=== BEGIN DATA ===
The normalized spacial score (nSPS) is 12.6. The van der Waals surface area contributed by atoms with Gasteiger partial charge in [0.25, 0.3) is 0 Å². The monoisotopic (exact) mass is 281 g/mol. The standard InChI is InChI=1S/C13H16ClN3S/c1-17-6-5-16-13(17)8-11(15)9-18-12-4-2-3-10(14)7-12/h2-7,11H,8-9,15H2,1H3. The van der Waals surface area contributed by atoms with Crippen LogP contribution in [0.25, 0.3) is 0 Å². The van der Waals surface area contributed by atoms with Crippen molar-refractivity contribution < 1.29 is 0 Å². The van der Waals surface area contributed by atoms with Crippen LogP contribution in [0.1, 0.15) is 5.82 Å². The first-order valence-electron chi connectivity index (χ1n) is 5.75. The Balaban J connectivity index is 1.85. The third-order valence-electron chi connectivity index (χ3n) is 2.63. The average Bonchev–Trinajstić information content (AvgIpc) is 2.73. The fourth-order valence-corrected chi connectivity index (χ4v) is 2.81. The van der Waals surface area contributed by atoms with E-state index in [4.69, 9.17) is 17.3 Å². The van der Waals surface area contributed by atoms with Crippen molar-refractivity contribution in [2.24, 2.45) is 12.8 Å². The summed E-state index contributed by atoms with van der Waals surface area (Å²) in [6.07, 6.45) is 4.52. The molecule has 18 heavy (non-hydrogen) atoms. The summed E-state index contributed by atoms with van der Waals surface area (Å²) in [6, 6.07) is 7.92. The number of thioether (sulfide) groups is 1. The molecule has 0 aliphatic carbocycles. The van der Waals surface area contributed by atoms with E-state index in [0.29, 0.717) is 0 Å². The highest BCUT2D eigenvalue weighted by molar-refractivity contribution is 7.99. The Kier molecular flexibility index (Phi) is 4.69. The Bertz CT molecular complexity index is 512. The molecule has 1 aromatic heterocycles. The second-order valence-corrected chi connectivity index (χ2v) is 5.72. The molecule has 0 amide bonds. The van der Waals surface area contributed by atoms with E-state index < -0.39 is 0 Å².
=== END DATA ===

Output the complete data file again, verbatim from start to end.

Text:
The normalized spacial score (nSPS) is 12.6. The van der Waals surface area contributed by atoms with Gasteiger partial charge in [0.25, 0.3) is 0 Å². The monoisotopic (exact) mass is 281 g/mol. The standard InChI is InChI=1S/C13H16ClN3S/c1-17-6-5-16-13(17)8-11(15)9-18-12-4-2-3-10(14)7-12/h2-7,11H,8-9,15H2,1H3. The van der Waals surface area contributed by atoms with Crippen LogP contribution in [0.25, 0.3) is 0 Å². The van der Waals surface area contributed by atoms with Crippen molar-refractivity contribution < 1.29 is 0 Å². The van der Waals surface area contributed by atoms with Crippen LogP contribution in [0.1, 0.15) is 5.82 Å². The first-order valence-electron chi connectivity index (χ1n) is 5.75. The Balaban J connectivity index is 1.85. The third-order valence-electron chi connectivity index (χ3n) is 2.63. The average Bonchev–Trinajstić information content (AvgIpc) is 2.73. The fourth-order valence-corrected chi connectivity index (χ4v) is 2.81. The van der Waals surface area contributed by atoms with E-state index in [4.69, 9.17) is 17.3 Å². The van der Waals surface area contributed by atoms with Crippen molar-refractivity contribution in [2.24, 2.45) is 12.8 Å². The summed E-state index contributed by atoms with van der Waals surface area (Å²) in [6.07, 6.45) is 4.52. The molecule has 18 heavy (non-hydrogen) atoms. The summed E-state index contributed by atoms with van der Waals surface area (Å²) in [6, 6.07) is 7.92. The number of thioether (sulfide) groups is 1. The molecule has 0 aliphatic carbocycles. The van der Waals surface area contributed by atoms with E-state index in [0.29, 0.717) is 0 Å². The highest BCUT2D eigenvalue weighted by molar-refractivity contribution is 7.99. The Kier molecular flexibility index (Phi) is 4.69. The Bertz CT molecular complexity index is 512. The molecule has 1 aromatic heterocycles. The second-order valence-corrected chi connectivity index (χ2v) is 5.72. The molecule has 0 amide bonds. The van der Waals surface area contributed by atoms with E-state index < -0.39 is 0 Å².